Rewire News Group is a news website that is focused on sexual health and social justice. They are looking to “reshape the national dialogue on all things sex by making it more inclusive, positive, and centered on social justice.” The website itself is not focused on intellectual disabilities, however, they do offer some amazing articles about issues in the disability community.
Properly educating children on sex, puberty, and many other related topics can be challenging for parents. Many parents struggle with how they should speak to their child about these topics, and when the time is right. Sex Ed Rescue is a YouTube channel designed to educate parents on how to talk to their kids about these topics. This channel includes instructional videos, Q&A’s, children’s book reviews, and many other educational resources. It is a great resource to help parents educate their children on sex. It also helps to create a more age-appropriate environment for the child, and encourages comfortable communication between the child and the parent.
Linked below is the channel’s introduction video and the channel’s homepage.
Sexual Education is known to be a vital part of education that many people with disabilities do not receive. The National Council on Independent Living (NCIL) developed an excellent series of youtube videos aimed to help close this gap. The sex ed for individuals with I/DD project is a 10 part video series that can be seen on youtube. The project contains videos that discuss a range of important sexual information from healthy relationships and consent to how to use a condom. The videos also contain self advocates. Understanding that individuals with disabilities are sexual beings and informing such individuals on all sexual topics is extremely important. The NCIL’s video series is an amazing resource. Linked below is the introduction video to the series. The videos can also be accessed though the Nation Council on Independent Living youtube channel.
In a world of increasing accessibility, more and more clothing brands have begun producing products with accessible modifications. Unfortunately, undergarments and lingerie are important categories often forgotten. Individuals with disabilities are sexual beings and have the right to feel confident in their own bodies just as able-bodied individuals, and accessible underwear is a major factor in this.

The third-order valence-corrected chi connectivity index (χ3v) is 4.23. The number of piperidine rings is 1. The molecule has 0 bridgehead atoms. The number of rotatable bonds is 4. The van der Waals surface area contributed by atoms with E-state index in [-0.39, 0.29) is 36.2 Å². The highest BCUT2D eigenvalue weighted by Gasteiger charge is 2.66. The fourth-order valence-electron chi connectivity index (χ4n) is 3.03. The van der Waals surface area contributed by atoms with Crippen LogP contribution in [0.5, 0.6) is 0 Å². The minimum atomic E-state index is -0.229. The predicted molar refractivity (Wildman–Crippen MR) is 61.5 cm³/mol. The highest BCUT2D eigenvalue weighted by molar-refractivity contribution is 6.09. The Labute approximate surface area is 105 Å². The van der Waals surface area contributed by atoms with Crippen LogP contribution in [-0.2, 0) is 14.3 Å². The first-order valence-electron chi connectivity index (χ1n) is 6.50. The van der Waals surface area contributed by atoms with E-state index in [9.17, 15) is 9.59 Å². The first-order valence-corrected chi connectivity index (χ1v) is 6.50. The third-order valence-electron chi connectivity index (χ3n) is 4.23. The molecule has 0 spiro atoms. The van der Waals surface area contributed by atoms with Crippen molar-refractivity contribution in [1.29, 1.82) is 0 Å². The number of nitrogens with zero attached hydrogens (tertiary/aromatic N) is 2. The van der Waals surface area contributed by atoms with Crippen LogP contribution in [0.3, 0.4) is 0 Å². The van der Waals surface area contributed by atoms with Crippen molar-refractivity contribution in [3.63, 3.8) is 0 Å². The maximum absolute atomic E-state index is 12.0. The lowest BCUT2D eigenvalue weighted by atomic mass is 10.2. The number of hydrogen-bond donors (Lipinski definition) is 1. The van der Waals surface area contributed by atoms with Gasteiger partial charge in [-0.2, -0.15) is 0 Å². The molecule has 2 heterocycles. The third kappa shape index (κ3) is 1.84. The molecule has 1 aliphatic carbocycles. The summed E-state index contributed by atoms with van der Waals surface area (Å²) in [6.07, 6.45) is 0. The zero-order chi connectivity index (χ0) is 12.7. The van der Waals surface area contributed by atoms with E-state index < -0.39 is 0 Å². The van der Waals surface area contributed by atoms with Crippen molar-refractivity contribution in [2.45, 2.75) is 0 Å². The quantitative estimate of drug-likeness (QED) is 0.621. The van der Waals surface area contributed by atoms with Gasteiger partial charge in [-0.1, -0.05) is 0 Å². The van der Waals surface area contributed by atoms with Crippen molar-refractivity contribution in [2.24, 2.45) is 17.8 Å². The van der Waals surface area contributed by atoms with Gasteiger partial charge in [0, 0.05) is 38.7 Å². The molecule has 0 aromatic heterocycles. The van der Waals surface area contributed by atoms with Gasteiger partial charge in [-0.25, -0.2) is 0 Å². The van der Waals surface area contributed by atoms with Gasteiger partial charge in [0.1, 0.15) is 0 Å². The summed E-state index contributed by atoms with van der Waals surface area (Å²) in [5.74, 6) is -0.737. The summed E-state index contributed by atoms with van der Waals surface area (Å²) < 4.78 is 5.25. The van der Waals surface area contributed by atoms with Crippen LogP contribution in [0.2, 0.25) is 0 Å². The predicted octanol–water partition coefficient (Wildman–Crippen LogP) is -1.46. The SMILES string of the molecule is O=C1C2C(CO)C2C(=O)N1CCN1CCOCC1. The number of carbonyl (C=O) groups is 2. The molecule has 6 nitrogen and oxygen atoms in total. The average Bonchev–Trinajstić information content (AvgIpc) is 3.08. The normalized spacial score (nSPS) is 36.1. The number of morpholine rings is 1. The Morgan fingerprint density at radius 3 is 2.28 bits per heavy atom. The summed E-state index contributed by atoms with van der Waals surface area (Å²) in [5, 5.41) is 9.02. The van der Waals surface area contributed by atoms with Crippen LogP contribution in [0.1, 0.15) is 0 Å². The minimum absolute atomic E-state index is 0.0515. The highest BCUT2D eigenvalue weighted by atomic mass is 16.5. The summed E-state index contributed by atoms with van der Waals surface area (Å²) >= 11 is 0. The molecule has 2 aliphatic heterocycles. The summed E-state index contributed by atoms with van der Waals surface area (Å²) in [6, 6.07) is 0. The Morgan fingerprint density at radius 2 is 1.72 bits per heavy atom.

In order to shine a light on these hidden categories, it is important to understand what accessible undergarments aim to do. Accessible underwear provides clothing that can be used by individuals with disabilities; Understanding that not everyone can use common closures or typical underwear styles. Accessible lingerie is also a growing category.
Slick Chicks, a growing adaptive underwear business, is a prime example of a company combatting this issue and empowering individuals with disabilities. The company sells a variety of accessible underwear and includes many images and videos to show just how easy it is to use their garments. They are specialized for women who may be in wheelchairs or have limited mobility but can be used to improve the accessibility of underwear for many individuals.
Another excellent resource is Devovere, an Etsy shop, aiming to provide lingerie that is made for you. Through custom orders an individual can request front-facing closures or adjusters, velcro closings rather than clips or buttons, extra fastenings, and more for no extra price. The owner of the company identifies as disabled and has set out to make inclusive clothing.
Sexuality and Disability is a free blog dedicated to providing a resource for women with disabilities. The blog answers questions pertaining to sex, the body, relationships, and more in a safe and open discussion. The welcome statement of the website encompasses this;